Byrne describes a mixed-use development, of residential and commercial buildings, with a riverfront park, walkways and a further park, which is, she says, “to be designed to incorporate a spot for a marquee”, to be used for cultural events. The site is intriguing, as it includes the medieval ruins of St Francis Abbey, as well as The Brewhouse, the only example of Bauhaus architecture in Kilkenny. The former will be surrounded by a park, the latter is being turned into office space.
All of this makes Downes’s intervention, to invite the UCD students to design a building or set of cultural spaces for the city, a timely one. “We hope that the student work will stimulate strategic thinking, suggest ways to unlock hidden potentialities, address limitations and provoke conceptual possibilities,” said Downes at a briefing in November last year.
Can a sketch of a building or architectural space do all that? Perhaps a better model is to look at how the right confluence of buildings, people, financial support, time and circumstance can make the cultural magic happen. O’Donnell and Tuomey are themselves no strangers to creating spaces for arts and culture: their buildings include Cork’s Glucksman Gallery, Dublin’s Gallery of Photography and The Photographer’s Gallery in London, as well as Belfast’s Lyric Theatre. The Gallery of Photography was built as part of the Group 91 (a consortium of architects) to recreate Temple Bar as a cultural quarter.
Today, much is made of Temple Bar’s inequities as a cobbled hell of superpubs, stag and hen parties. Yet it does house such cultural flagships as Project Arts Centre, the Irish Film Institute, Smock Alley Theatre and the Temple Bar Gallery and Studios. The issue is that those artists who were privately renting inexpensive studio spaces were forced out by the regeneration. Cities need rundown, or less “managed” inexpensive spaces, for unregulated creative thinking, of the type that truly innovates to emerge.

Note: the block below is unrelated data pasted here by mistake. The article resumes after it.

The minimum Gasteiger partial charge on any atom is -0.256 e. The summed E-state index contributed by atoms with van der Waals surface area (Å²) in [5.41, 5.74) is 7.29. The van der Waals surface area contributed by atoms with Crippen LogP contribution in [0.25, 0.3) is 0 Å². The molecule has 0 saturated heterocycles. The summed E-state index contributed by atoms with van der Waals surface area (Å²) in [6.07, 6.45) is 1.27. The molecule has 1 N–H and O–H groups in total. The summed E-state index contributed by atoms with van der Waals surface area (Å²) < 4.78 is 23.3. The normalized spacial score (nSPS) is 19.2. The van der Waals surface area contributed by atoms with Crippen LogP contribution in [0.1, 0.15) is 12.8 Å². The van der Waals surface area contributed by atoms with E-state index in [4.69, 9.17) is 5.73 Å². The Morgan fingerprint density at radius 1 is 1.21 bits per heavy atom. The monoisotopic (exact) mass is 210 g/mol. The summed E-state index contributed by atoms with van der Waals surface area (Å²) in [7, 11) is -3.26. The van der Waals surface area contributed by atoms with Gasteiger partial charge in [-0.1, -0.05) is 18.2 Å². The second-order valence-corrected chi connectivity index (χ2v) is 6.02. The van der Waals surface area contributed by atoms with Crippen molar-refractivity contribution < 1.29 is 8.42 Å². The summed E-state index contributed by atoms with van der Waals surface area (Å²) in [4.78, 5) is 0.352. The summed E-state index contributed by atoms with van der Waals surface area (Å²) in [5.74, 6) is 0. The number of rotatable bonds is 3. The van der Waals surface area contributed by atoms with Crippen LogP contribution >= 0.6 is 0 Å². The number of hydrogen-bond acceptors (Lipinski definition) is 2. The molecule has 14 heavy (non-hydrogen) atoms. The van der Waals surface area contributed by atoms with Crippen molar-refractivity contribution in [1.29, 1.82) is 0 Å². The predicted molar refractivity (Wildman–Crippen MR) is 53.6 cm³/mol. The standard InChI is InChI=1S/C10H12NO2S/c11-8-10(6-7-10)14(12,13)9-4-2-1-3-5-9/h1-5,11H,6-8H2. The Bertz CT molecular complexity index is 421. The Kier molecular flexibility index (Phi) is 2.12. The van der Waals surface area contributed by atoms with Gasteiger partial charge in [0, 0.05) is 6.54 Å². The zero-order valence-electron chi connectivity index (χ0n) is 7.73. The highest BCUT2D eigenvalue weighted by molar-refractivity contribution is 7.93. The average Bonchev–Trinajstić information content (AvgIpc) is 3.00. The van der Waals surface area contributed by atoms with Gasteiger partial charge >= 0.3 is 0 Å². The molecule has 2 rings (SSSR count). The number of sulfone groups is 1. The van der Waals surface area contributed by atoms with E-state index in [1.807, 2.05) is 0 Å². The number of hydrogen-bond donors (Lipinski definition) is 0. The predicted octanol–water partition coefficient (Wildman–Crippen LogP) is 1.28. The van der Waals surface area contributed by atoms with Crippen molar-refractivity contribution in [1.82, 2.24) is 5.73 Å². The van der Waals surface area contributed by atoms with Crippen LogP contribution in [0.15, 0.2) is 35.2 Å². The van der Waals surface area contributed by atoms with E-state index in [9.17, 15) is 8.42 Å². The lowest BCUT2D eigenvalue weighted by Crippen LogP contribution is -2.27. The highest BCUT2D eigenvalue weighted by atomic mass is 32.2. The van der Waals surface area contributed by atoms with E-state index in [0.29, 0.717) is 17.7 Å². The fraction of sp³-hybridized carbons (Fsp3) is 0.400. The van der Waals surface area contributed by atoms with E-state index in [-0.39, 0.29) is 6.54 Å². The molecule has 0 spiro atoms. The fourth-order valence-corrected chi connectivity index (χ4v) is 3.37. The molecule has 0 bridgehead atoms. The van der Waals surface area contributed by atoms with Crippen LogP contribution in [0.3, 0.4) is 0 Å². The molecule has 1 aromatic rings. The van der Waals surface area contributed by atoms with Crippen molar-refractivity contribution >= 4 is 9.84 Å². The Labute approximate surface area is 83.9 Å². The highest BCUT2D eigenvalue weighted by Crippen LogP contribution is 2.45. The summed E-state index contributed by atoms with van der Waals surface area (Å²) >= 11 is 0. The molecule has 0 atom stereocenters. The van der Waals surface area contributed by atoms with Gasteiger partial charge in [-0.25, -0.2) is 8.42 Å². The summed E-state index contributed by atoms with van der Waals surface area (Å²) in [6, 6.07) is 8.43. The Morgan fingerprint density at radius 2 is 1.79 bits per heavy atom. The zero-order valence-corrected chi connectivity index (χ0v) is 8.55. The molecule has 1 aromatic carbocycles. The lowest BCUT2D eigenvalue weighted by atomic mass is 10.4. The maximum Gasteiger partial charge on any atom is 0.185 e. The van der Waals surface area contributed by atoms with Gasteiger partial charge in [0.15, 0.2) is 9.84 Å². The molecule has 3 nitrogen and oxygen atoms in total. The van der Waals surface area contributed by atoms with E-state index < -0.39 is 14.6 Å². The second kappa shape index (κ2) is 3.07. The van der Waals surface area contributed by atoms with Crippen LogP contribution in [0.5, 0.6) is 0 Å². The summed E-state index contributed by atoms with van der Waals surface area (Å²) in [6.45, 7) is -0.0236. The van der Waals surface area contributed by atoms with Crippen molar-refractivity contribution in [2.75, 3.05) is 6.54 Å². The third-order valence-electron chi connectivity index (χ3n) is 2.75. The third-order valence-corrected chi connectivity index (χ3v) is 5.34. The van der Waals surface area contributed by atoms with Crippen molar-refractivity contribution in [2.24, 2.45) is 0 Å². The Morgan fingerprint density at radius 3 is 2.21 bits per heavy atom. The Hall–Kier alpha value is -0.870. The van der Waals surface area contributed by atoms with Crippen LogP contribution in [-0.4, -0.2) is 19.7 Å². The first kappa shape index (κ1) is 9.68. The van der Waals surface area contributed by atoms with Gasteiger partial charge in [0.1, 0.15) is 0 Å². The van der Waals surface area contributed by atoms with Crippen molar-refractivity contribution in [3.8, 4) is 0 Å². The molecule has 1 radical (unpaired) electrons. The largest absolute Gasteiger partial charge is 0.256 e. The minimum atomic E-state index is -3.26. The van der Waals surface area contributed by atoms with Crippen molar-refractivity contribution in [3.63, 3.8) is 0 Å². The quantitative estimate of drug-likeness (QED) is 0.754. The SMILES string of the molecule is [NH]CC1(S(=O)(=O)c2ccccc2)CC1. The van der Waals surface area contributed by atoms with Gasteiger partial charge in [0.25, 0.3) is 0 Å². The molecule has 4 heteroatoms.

Kilkenny itself, as the lore goes, had “just the right amount of recessions” to preserve a great deal of its historic core, although depredations of contemporary planning, and our obsession with driving everywhere, have taken their toll. The architectural students in the Kilkenny exhibition turn their attention, in the main, to the Abbey Quarter site. Chloe Loh looks back in time to when medieval minstrels might have promenaded the original abbey, and imagines a Globe Theatre type venue, in which terraces and balconies offer spaces for performance and encounter. Nicola Blake’s deeply atmospheric watercolour sketches also show places of encounter, in this instance coming out of the lanes and slips for which the old heart of Kilkenny is famous.
The overriding sense is of sites for creative interaction being as significant as the performance venues themselves, however beautiful, dramatic or exciting they may be. It is not just the places, but the spaces in between that matter, and spaces for culture should be knit throughout a city. Alanna Holmes clusters houses around the Watergate, making an amphitheatre, so that living itself is an art, and is continuously exposed to art.
The proposals range from the practical to the fantastical. Ferdia Kenny looked at the existing buildings, trying, as he puts it, “to make Kilkenny more vivid, more of itself”. Kenny’s interest lies, he says, in the moments before and after a performance, and so he has made outdoor rooms, niches and overhangs. In Laura Doyle’s world, these are darker, shadier spaces; film sets for atmospheric dramas, perhaps. Ed Horan gets to grips with what the mechanics of theatre-making require, as does Stephen Gotting, who keenly understands how architecture can focus attention; while Janice Po explores how arcaded spaces make room for interaction on a human scale.
These descriptions do an injustice to the range and breadth of imagination of these projects, and one of the questions raised by this exhibition is how can young architects be enabled to keep their sense of creative vision alongside the strictures of professional practice. Contrast their work with the CGI drawings of the buildings ready to go into the Abbey Creative Quarter by Reddy Architects, who clearly know how to get things done. At Rothe House, the students’ projects range from atmospheric watercolours, to collage, to finely etched planning drawings. They will be displayed on boards because, at this arts festival exhibition venue, you can’t attach anything to the walls.
Work featured in Kilkenny Visions is by Stephen Gotting, Nicola Blake, Laura Doyle, Janice Po, Ferdia Kenny, Ed Horan, Alanna Holmes and Chloe Loh. The venue is Rothe House, Kilkenny, August 11th-19th. Architects Yvonne Farrell and Shelley McNamara of Grafton Architects, who have curated this year’s Venice Architecture Biennale, will speak at the festival on August 14th.